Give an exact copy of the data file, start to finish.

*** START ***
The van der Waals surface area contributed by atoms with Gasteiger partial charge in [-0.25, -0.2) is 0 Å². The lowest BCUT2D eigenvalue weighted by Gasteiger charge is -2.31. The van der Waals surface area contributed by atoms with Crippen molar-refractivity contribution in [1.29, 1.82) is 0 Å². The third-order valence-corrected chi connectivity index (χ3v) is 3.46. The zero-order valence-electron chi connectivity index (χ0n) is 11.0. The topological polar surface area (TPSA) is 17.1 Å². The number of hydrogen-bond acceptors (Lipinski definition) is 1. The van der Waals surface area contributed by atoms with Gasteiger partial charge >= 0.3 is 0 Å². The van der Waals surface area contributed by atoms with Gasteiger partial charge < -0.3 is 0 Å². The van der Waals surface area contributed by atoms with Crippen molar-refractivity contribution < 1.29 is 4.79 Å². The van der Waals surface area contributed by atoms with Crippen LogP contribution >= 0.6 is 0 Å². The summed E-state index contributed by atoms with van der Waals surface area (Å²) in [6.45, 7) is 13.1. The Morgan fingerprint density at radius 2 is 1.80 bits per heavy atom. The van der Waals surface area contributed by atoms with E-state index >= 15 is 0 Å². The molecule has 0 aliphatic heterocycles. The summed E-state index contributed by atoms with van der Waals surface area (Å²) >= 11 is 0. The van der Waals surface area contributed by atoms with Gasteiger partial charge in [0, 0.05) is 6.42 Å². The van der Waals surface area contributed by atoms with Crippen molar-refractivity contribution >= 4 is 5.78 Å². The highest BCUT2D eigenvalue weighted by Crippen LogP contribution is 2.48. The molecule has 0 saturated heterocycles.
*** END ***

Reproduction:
The van der Waals surface area contributed by atoms with Gasteiger partial charge in [-0.25, -0.2) is 0 Å². The lowest BCUT2D eigenvalue weighted by Gasteiger charge is -2.31. The van der Waals surface area contributed by atoms with Crippen molar-refractivity contribution in [1.29, 1.82) is 0 Å². The third-order valence-corrected chi connectivity index (χ3v) is 3.46. The zero-order valence-electron chi connectivity index (χ0n) is 11.0. The topological polar surface area (TPSA) is 17.1 Å². The number of hydrogen-bond acceptors (Lipinski definition) is 1. The van der Waals surface area contributed by atoms with Gasteiger partial charge >= 0.3 is 0 Å². The van der Waals surface area contributed by atoms with Gasteiger partial charge < -0.3 is 0 Å². The van der Waals surface area contributed by atoms with Crippen molar-refractivity contribution < 1.29 is 4.79 Å². The van der Waals surface area contributed by atoms with Crippen LogP contribution >= 0.6 is 0 Å². The summed E-state index contributed by atoms with van der Waals surface area (Å²) in [6.45, 7) is 13.1. The Morgan fingerprint density at radius 2 is 1.80 bits per heavy atom. The van der Waals surface area contributed by atoms with E-state index >= 15 is 0 Å². The molecule has 0 aliphatic heterocycles. The summed E-state index contributed by atoms with van der Waals surface area (Å²) >= 11 is 0. The van der Waals surface area contributed by atoms with Gasteiger partial charge in [0, 0.05) is 6.42 Å². The van der Waals surface area contributed by atoms with Crippen molar-refractivity contribution >= 4 is 5.78 Å². The highest BCUT2D eigenvalue weighted by Crippen LogP contribution is 2.48. The molecule has 0 saturated heterocycles.